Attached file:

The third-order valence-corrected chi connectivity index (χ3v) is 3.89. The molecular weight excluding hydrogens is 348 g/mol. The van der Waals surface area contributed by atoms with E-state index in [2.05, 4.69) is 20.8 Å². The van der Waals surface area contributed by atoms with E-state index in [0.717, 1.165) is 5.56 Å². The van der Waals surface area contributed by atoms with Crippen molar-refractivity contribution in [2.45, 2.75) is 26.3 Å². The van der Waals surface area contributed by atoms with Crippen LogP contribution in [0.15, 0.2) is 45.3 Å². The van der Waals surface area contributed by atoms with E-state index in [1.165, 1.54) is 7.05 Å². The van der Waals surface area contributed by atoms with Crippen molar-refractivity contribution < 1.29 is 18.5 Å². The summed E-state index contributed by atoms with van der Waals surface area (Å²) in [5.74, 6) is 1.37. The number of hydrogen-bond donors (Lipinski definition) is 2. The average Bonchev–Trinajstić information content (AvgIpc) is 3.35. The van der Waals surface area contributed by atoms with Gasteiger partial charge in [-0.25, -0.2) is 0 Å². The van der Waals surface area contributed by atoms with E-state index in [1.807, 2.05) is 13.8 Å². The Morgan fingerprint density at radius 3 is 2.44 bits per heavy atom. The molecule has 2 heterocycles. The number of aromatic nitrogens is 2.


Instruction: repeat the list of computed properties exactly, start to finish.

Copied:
The third-order valence-corrected chi connectivity index (χ3v) is 3.89. The molecular weight excluding hydrogens is 348 g/mol. The van der Waals surface area contributed by atoms with E-state index in [2.05, 4.69) is 20.8 Å². The van der Waals surface area contributed by atoms with E-state index in [0.717, 1.165) is 5.56 Å². The van der Waals surface area contributed by atoms with Crippen molar-refractivity contribution in [2.45, 2.75) is 26.3 Å². The van der Waals surface area contributed by atoms with Crippen LogP contribution in [0.15, 0.2) is 45.3 Å². The van der Waals surface area contributed by atoms with E-state index in [1.165, 1.54) is 7.05 Å². The van der Waals surface area contributed by atoms with Crippen molar-refractivity contribution < 1.29 is 18.5 Å². The summed E-state index contributed by atoms with van der Waals surface area (Å²) in [5.74, 6) is 1.37. The number of hydrogen-bond donors (Lipinski definition) is 2. The average Bonchev–Trinajstić information content (AvgIpc) is 3.35. The van der Waals surface area contributed by atoms with Gasteiger partial charge in [-0.25, -0.2) is 0 Å². The van der Waals surface area contributed by atoms with E-state index in [1.807, 2.05) is 13.8 Å². The Morgan fingerprint density at radius 3 is 2.44 bits per heavy atom. The molecule has 2 heterocycles. The number of aromatic nitrogens is 2.